But one reporter asked a question Bush never explicitly answered: What if Maliki doesn’t meet the benchmarks for imposing order and creating national unity?

The president did say, “Americans have no intention of taking sides in a sectarian struggle or standing in the cross fire between rival factions.”

He reported that, “we’re pressing Iraq’s leaders to take bold measures to save their country. We're making it clear that America’s patience is not unlimited.”

But he tempered that warning by saying “We will not put more pressure on the Iraqi government than it can bear.”

A timely message from Bill Clinton
In an uncanny bit of timing, Bush’s press conference came just one hour after an e-mail from his predecessor had landed in Democrats’ e-mail in boxes.

In a fundraising pitch for the Democratic Senatorial Campaign Committee, Bill Clinton said Bush had “left the United States isolated around the world when we should be leading it instead.”

Clinton exulted that, “Democrats have already won the battle of ideas. By a large majority, Americans are ready for a change. …. We can take back the Senate and move America forward.”

He added, “Opportunities like this one come once in a lifetime. The far-right wing that is running the Republican Party has never been more vulnerable.”

That may be equal parts hope, hype and shrewd analysis.

Certainly almost all the current polling data suggests that Democrats are poised to pick up several seats in the House and Senate, perhaps enough seats to gain the majority in both chambers.

And the worse Iraq seems to get — or at least the worse the images and perceptions here in the United States —the better election prospects look for the Democrats.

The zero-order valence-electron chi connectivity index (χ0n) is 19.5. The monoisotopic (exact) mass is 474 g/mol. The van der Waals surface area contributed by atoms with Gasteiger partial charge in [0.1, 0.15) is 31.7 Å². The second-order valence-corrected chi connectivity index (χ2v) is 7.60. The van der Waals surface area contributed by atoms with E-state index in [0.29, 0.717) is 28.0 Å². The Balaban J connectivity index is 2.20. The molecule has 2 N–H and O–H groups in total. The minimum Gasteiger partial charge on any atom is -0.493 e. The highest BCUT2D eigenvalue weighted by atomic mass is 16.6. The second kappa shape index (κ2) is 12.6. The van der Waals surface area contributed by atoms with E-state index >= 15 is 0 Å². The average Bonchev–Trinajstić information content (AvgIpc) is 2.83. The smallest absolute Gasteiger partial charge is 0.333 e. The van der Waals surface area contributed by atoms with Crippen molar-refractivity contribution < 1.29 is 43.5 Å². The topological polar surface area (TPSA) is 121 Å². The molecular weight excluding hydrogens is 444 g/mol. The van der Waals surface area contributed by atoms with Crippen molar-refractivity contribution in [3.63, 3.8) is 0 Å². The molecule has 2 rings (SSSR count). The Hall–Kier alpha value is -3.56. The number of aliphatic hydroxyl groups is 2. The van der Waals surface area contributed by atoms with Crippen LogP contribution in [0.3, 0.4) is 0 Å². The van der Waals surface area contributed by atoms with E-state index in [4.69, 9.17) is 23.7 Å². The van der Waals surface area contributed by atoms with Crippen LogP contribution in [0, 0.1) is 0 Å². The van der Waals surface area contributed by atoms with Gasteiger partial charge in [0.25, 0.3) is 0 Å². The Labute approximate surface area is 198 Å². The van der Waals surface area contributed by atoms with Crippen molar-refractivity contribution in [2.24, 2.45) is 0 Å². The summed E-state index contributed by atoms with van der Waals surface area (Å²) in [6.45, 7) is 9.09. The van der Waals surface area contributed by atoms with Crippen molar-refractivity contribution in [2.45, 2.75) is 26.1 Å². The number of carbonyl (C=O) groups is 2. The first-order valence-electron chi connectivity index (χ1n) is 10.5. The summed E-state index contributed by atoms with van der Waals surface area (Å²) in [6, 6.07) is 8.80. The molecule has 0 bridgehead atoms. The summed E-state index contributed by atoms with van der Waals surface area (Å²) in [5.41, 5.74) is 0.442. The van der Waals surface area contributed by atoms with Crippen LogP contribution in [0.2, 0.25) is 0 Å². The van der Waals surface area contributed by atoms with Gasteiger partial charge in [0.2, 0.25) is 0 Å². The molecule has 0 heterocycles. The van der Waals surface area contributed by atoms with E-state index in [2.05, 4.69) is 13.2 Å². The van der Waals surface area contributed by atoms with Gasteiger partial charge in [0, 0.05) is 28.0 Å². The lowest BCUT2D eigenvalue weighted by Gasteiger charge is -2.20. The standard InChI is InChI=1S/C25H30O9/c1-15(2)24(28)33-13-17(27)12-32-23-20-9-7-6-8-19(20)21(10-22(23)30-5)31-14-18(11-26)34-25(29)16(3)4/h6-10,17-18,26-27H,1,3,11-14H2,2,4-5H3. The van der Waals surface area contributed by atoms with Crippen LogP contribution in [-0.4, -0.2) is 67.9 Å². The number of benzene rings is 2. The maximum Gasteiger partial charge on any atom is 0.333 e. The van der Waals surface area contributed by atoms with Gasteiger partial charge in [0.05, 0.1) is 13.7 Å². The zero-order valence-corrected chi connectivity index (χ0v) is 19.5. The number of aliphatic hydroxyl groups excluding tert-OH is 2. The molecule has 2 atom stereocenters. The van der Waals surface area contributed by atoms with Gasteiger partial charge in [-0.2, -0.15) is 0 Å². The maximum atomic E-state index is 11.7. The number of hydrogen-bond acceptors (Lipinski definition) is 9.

As of Tuesday morning, there had been 2,796 Americans killed in Iraq and 21,000 wounded in action.

Pessimism in polling data
According to the Oct. 20-22 Gallup Poll, 64 percent of Americans believe that things are going badly for the United States in Iraq. Even 40 percent of self-identified Republicans voice such pessimism.

According to Gallup, 54 percent of those interviewed favor withdrawal of American troops from Iraq either immediately or within 12 months.

Bush’s 37 percent approval rating, as measured by Gallup, is now a bit lower than President Truman’s was in October of 1950, right before his party lost 28 seats in the House and five in the Senate.

That 1950 midterm election occurred as American soldiers slogged through battles on the Korean peninsula with little prospect of victory.

Bush’s approval rating is also slightly lower than President Lyndon Johnson’s was in October 1966, right before a midterm election in which Johnson’s Democrats lost 47 House seats and four in the Senate .

Contrarian and perhaps cocky
For reporters looking for indicators of despair in Bush’s face or demeanor, the president offered the contrarian and perhaps cocky prediction that Republicans will keep their congressional majorities.

He mocked the Democrats for premature celebration.

“I believe I’ll be working with a Republican-controlled congress and a Republican-controlled Senate” after Nov. 7, he said.

Democrats he said, are already “dancing in the end zone…measuring the drapes.”

That’s why his words toward the start of his press conference seemed directed as much to GOP activists as to the American people in general: “We cannot allow our dissatisfaction to turn into disillusionment…”